edited by Allan Crockard, Richard Hayward, and Julian T. Hoff, 647 pp, with illus, London, Blackwell Scientific Publications; St Louis, Blackwell Mosby Book Distributors, 1985.
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The title and preface of this book allude to an evaluation of the clinical hypotheses and basic data supporting neurosurgical therapy of the central nervous system (CNS). The book does broadly achieve these goals, although frequently in a modest and uncritical manner. Thus, this volume should be considered as a worthwhile extension of standard neurosurgical textbooks rather than as a collection of critical reviews of neurosurgical hypotheses.
The representation of topics is patchy, and the individual chapters vary considerably in quality and depth of discussion. The chapters in the initial section, "Basic Neuroscience," illustrate this point well. One chapter discusses the basic embryology of the CNS while the next presents clinical aspects of developmental anomalies. The only "basic" neuroscience chapter, "The Chemical Basis of Neurological Function," is brief and almost seems out of context with the remainder of the book. This scheme of organization appears to discount the importance of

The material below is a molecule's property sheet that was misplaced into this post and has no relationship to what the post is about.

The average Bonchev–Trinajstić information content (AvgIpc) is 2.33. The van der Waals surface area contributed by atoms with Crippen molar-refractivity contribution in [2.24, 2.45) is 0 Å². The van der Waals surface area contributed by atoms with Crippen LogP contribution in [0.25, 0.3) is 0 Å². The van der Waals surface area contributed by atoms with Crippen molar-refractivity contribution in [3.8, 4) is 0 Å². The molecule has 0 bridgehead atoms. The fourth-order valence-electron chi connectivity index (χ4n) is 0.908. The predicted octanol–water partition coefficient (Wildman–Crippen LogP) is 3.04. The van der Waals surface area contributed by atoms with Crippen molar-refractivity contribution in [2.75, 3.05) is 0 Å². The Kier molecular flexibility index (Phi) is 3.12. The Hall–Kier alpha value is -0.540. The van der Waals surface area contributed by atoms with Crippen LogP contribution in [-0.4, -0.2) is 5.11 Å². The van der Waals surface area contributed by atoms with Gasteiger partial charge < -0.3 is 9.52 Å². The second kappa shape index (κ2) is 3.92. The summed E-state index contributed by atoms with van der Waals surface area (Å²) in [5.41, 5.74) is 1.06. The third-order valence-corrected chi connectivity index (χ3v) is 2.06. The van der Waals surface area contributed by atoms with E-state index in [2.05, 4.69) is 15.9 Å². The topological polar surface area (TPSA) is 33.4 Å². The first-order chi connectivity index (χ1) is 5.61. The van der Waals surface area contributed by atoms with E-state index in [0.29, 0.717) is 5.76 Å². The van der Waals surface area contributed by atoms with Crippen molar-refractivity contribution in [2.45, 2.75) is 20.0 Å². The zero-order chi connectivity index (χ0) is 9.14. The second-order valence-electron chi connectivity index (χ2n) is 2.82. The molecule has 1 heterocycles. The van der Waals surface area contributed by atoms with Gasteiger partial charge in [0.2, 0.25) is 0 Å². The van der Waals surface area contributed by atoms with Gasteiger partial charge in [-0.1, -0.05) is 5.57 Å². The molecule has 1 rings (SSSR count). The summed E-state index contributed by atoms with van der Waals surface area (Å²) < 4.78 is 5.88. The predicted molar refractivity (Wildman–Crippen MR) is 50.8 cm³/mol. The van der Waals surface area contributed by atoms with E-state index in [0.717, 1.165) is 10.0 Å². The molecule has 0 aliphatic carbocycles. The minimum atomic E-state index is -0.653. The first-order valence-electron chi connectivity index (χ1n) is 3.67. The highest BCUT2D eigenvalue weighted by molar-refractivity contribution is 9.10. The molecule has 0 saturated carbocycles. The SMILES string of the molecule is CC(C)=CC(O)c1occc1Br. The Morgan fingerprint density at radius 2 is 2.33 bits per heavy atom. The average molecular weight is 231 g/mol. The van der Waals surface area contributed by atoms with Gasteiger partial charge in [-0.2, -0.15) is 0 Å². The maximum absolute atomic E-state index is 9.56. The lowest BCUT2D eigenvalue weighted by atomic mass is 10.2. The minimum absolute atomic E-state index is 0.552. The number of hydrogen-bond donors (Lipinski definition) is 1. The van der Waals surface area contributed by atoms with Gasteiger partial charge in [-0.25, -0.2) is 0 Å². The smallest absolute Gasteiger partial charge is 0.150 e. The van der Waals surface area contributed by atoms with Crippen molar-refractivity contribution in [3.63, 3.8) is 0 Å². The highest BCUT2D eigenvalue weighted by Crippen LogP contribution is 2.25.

Turner DA. Neurosurgery: The Scientific Basis of Clinical Practice. JAMA. 1986;256(13):1806-1807. doi:10.1001/jama.1986.03380130134047